When Jim Carrey’s Mr. Popper’s Penguins opens this weekend, audiences will get a heaping helping of the rubber-faced actor cutting it up with mischievous critters a la Ace Ventura: Pet Detective. But before Carrey and director Mark Waters came onboard, the cutesy animal comedy was shaping up to be a very different film. Mr. Popper’s Penguins was always going to be an adaptation of the 1938 children’s book about a man who inherits a brood of Antarctic birds. Yet an earlier incarnation of the project, which was being developed by Ben Stiller and director Noah Baumbach (Greenberg), spun the story in a totally different direction.
“I know that Noah and Ben were a constellation that was floating around the movie before I came onboard,” says Waters, whose past credits include Mean Girls and Ghosts of Girlfriends Past. “And to be completely honest it was a script that I had been sent a couple of times by Fox. I had actually passed on it twice because I didn’t get what they were trying to do.” Waters says that in that earlier version of the script, the main character (now a New York real estate developer played by Carrey) was a big-time publicist who represented Indianapolis Colts quarterback Peyton Manning. As Popper’s all-star client develops trouble with his throwing arm, sparking a crisis that needs to be kept under wraps from the press, the harried rep also has to juggle a madcap posse of inherited penguins. “I remember thinking, I don’t know how you guys would make this movie,” says Waters.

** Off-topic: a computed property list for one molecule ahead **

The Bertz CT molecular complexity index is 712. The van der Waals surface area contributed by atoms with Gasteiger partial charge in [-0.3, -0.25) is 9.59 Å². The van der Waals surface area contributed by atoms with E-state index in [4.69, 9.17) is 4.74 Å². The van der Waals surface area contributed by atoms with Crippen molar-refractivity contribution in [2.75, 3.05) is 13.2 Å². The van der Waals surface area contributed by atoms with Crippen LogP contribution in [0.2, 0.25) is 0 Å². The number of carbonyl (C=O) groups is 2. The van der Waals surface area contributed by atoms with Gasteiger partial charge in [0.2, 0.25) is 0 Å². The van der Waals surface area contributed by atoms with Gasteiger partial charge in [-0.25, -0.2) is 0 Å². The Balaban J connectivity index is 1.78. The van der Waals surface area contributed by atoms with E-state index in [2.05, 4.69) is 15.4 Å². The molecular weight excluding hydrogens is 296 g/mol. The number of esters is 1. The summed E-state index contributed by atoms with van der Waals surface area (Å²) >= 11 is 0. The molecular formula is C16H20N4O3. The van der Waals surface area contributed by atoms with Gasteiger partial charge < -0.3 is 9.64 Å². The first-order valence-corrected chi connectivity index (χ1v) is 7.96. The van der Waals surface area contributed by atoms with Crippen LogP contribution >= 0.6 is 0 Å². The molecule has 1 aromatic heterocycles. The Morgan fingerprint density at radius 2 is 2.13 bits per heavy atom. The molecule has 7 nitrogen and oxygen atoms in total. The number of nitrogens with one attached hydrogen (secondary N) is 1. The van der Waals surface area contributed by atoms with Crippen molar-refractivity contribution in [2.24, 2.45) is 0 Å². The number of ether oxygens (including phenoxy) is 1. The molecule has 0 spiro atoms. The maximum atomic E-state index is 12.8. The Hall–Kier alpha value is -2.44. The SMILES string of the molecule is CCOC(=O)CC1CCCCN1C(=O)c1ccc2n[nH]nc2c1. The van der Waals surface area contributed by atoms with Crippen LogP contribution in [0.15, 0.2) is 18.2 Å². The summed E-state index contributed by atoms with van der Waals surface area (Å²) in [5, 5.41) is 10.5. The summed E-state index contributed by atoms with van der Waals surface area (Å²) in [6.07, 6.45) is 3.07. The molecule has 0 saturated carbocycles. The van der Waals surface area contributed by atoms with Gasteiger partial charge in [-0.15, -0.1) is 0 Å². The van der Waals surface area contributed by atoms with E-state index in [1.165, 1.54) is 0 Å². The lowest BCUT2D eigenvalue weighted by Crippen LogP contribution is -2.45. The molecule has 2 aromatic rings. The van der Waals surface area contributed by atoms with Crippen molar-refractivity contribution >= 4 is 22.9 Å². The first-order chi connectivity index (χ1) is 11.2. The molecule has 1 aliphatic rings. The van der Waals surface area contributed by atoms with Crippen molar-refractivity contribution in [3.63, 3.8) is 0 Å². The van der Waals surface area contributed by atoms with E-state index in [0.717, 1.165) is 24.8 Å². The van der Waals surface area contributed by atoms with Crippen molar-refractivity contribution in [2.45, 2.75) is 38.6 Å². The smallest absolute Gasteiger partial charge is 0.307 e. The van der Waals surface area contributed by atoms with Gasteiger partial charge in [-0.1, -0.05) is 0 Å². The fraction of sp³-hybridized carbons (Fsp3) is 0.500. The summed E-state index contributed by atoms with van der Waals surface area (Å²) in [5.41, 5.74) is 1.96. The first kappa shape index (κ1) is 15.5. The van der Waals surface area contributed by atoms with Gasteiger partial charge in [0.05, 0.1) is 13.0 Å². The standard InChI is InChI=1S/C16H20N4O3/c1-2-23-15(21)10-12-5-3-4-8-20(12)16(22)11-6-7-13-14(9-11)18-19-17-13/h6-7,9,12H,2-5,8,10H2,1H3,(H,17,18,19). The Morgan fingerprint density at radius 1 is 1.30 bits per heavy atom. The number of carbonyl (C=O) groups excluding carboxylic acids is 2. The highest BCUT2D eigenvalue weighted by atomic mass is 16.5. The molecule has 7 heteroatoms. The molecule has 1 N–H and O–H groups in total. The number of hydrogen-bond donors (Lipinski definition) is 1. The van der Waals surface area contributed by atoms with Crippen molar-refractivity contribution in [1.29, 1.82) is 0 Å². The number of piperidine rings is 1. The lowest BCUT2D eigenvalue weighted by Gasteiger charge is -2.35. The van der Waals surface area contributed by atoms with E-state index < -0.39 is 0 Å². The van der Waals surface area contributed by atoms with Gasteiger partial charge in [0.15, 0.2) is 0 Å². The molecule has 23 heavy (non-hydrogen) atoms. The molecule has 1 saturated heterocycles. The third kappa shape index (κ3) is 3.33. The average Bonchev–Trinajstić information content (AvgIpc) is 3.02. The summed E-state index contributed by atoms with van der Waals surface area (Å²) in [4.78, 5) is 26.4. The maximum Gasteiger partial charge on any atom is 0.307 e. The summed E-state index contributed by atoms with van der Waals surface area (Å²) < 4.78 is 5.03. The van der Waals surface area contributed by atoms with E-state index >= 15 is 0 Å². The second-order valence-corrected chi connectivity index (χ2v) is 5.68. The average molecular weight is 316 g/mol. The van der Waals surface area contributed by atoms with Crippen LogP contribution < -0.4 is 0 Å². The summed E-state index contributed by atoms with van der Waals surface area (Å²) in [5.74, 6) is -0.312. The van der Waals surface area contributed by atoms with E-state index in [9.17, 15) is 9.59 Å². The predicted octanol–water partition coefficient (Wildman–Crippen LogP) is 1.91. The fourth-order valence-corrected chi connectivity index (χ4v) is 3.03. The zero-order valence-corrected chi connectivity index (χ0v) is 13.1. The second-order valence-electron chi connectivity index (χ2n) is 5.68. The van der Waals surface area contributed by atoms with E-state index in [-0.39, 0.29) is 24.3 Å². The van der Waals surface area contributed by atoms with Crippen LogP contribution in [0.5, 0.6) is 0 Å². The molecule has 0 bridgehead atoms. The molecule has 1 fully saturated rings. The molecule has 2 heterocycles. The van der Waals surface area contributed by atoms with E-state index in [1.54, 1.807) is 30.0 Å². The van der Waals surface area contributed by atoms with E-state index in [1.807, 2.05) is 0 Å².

Neither did Stiller and Baumbach, apparently. After the high-profile pair moved on to other projects, Waters received a rewrite of the script. “I said to my wife, I just can’t read this script again because I’ve already read it twice,” says Waters. “We were on vacation and she read it and turned to me and said, ‘If you don’t want to do this movie, you and I need to have a serious discussion about your career, because this is great!’ And I was like, ‘Really, even the whole Peyton Manning thing?!’ And she was like, ‘What are you talking about?’”
Eventually Waters agreed to direct the revamped picture and placed a call to Carrey. The two had been talking about working together for a while. “He was the only name I could come up with,” says Waters. “There were one or two comics I was told I could make the movie with and the people who were being bandied about were people that I could never see in the movie. I got lucky. I asked for Jim and I got him.” Alas, Peyton Manning’s trophy shelf will have to remain Oscar-less… for now.